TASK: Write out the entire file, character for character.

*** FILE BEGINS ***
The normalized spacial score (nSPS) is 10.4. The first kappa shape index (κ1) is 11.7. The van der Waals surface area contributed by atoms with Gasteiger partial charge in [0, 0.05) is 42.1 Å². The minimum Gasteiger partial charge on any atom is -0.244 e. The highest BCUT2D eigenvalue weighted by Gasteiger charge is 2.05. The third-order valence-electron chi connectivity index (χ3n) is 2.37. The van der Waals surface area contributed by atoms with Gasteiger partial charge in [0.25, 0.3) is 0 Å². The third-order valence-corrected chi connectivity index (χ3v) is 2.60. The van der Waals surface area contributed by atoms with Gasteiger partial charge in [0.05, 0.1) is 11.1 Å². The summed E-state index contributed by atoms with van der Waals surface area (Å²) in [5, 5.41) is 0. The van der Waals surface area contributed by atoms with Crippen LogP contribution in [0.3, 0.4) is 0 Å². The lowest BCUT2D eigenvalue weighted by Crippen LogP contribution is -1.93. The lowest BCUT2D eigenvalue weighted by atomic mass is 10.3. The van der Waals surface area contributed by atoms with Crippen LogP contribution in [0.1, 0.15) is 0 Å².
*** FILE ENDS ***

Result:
The normalized spacial score (nSPS) is 10.4. The first kappa shape index (κ1) is 11.7. The van der Waals surface area contributed by atoms with Gasteiger partial charge in [0, 0.05) is 42.1 Å². The minimum Gasteiger partial charge on any atom is -0.244 e. The highest BCUT2D eigenvalue weighted by Gasteiger charge is 2.05. The third-order valence-electron chi connectivity index (χ3n) is 2.37. The van der Waals surface area contributed by atoms with Gasteiger partial charge in [0.25, 0.3) is 0 Å². The third-order valence-corrected chi connectivity index (χ3v) is 2.60. The van der Waals surface area contributed by atoms with Gasteiger partial charge in [0.05, 0.1) is 11.1 Å². The summed E-state index contributed by atoms with van der Waals surface area (Å²) in [5, 5.41) is 0. The van der Waals surface area contributed by atoms with Crippen LogP contribution in [0.3, 0.4) is 0 Å². The lowest BCUT2D eigenvalue weighted by Crippen LogP contribution is -1.93. The lowest BCUT2D eigenvalue weighted by atomic mass is 10.3. The van der Waals surface area contributed by atoms with Crippen LogP contribution in [0.1, 0.15) is 0 Å².